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Supporter Spotlight: David Sparrow

At 13 years old, David Sparrow realized he could make people laugh. At 17, he began taking classes at the Second City in Toronto. It did not occur to him, however, until years later that he could make a living as a performer.

So, he became a paramedic.

Sparrow spent about nine years in emergency services before returning to university, planning to become a lawyer. Short-listed at a couple of law schools, he started teaching English at Humber College. In between sessions, he decided to crash an audition at Second City and wound up in the National Touring Company. Thus began his now 27-year-career in the entertainment industry.

Sparrow has had over 100 roles in film and TV, written a play called The Honey Murders that sold out in Los Angeles, worked as a producer and director, and written a couple of feature films.

Busy enough, about 12 years ago, he also began volunteering with his union, ACTRA (Alliance of Canadian Cinema, Television and Radio Artists) and has held several leadership positions. Most recently he became the national president of ACTRA, helping to represent 23,000 performers across the country.

“I’ve always tried to pursue things that will give me a certain amount of joy and that make me feel I’m being a constructive force in society,” he says about his career in the arts. “I’m fortunate to have had a very good life. I have great relationships, married for 32 years, two grown daughters and long-time friends. And I’ve been able to spend my time doing things that build people up and strengthen my community.”

“It led to my political involvement with ACTRA, and also a federal run in Don Valley West and municipally in Ward 26,” he says. “These were attempts to make my neighbourhood and community better and to speak on behalf of those who have steeper hills to climb than I do.”

Sparrow’s desire to have a positive impact on people who are struggling is reflected in his support for the work of The AFC. Sparrow started donating to The AFC more than a decade ago and became a monthly donor five years ago.

“Lisa, my wife, and I decided,” he says about becoming a monthly donor, “that we wanted to do something that would have a greater impact on a specific organization and I think that monthly giving is the best way to have long term impact.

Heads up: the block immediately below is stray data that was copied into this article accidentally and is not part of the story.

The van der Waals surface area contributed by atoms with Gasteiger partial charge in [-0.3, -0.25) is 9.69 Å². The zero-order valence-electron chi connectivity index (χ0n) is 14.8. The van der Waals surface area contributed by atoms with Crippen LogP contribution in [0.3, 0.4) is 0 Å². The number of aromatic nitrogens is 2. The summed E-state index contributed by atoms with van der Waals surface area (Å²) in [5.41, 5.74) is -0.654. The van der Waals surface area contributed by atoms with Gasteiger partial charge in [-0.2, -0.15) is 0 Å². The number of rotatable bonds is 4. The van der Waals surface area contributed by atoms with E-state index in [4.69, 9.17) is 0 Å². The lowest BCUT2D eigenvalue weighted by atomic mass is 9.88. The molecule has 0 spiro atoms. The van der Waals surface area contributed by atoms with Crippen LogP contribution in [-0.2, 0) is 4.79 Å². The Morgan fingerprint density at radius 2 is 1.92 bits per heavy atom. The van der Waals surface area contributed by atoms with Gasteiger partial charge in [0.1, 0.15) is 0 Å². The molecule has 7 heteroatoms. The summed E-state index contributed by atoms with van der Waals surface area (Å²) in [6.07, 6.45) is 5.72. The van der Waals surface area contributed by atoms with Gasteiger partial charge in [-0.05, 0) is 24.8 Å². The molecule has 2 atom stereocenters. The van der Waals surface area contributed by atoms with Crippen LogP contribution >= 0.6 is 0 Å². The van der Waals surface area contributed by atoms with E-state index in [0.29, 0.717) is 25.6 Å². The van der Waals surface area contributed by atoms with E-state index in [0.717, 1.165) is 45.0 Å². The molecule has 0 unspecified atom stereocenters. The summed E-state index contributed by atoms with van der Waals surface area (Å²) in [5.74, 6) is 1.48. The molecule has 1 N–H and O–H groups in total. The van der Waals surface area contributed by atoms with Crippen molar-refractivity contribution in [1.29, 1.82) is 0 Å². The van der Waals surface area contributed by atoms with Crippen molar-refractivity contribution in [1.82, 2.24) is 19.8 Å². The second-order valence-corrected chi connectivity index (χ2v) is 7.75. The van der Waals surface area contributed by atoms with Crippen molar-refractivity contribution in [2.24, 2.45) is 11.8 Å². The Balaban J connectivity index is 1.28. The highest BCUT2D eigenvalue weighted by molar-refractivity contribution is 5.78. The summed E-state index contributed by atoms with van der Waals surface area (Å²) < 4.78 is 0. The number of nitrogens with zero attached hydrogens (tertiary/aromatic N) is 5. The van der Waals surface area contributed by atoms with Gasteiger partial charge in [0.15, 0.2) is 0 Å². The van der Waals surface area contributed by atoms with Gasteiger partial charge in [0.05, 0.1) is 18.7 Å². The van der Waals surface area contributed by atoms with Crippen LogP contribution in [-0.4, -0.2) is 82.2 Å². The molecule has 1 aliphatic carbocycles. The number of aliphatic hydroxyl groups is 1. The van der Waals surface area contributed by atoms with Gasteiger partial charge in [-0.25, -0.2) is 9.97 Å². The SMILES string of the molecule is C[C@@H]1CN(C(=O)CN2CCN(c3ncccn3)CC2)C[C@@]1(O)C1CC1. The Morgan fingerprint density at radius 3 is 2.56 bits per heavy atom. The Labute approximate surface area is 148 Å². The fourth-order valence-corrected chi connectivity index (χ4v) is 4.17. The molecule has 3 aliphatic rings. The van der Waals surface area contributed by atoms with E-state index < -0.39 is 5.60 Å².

“Every month you know a certain amount is going to come off your credit card or out of your bank account; you don’t have to think about it and over time, you make a significant impact on the lives of others,” he explains. “You hear about friends and people you know in the business who have turned to The AFC in their time of trouble and you know they benefitted from this little thing that you do.”

Sparrow is a strong proponent of monthly giving and encourages his colleagues to become monthly donors, too.

“If you are an actor working in Canada, you need to be supporting The AFC,” he says. “Think about giving a monthly donation – it doesn’t matter how much. It’s easy to do, you can forget about it and know that the money you are giving is going to help your fellow arts workers in times of trouble.”

Supporting The AFC is not just important for those who work in the industry, but for all Canadians, Sparrow says.

“Donating to The AFC is one of the most important ways you can support the arts,” he says. “Because being an artist is tough work and it’s important work for Canada. The stories that we project advertise Canada around the world and they help define our culture at home and abroad. Our voices increase the number of people who come here as tourists, the number of businesses that choose to establish themselves here and the number of people who decide to build their families in this great country.

“The arts are imperative to the survival of a nation and in order to have a robust arts sector, you need to have artists that are devoting their lives to creating that art. When artists run into hard times, The AFC is there to help them through those hurdles. And so, as Canadians, giving money to The AFC is investing in and supporting grassroots artists who are doing the heavy lifting in terms of projecting Canada to the world.”

The AFC is extremely grateful to David Sparrow and his family for their ongoing support.

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